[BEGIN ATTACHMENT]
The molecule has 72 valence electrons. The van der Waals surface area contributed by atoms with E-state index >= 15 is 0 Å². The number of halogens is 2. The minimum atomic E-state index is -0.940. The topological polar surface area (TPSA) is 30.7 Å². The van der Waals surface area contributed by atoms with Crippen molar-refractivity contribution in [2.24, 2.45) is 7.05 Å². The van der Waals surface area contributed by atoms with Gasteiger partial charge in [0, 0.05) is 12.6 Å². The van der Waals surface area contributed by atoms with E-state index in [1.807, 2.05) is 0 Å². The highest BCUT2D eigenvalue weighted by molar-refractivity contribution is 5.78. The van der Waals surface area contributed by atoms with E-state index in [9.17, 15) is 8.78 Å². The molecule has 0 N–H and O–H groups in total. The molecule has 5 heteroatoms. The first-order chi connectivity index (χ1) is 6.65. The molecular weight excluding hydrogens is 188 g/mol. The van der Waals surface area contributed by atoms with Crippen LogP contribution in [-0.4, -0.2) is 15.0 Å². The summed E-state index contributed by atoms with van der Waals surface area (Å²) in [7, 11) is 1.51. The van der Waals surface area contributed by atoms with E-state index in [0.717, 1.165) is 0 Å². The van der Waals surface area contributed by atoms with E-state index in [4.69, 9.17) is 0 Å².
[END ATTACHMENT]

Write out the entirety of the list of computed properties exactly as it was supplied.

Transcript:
The molecule has 72 valence electrons. The van der Waals surface area contributed by atoms with E-state index >= 15 is 0 Å². The number of halogens is 2. The minimum atomic E-state index is -0.940. The topological polar surface area (TPSA) is 30.7 Å². The van der Waals surface area contributed by atoms with Crippen molar-refractivity contribution in [2.24, 2.45) is 7.05 Å². The van der Waals surface area contributed by atoms with Gasteiger partial charge in [0, 0.05) is 12.6 Å². The van der Waals surface area contributed by atoms with E-state index in [1.807, 2.05) is 0 Å². The highest BCUT2D eigenvalue weighted by molar-refractivity contribution is 5.78. The van der Waals surface area contributed by atoms with E-state index in [9.17, 15) is 8.78 Å². The molecule has 0 N–H and O–H groups in total. The molecule has 5 heteroatoms. The first-order chi connectivity index (χ1) is 6.65. The molecular weight excluding hydrogens is 188 g/mol. The van der Waals surface area contributed by atoms with Crippen LogP contribution in [-0.4, -0.2) is 15.0 Å². The summed E-state index contributed by atoms with van der Waals surface area (Å²) in [7, 11) is 1.51. The van der Waals surface area contributed by atoms with E-state index in [0.717, 1.165) is 0 Å². The van der Waals surface area contributed by atoms with E-state index in [4.69, 9.17) is 0 Å².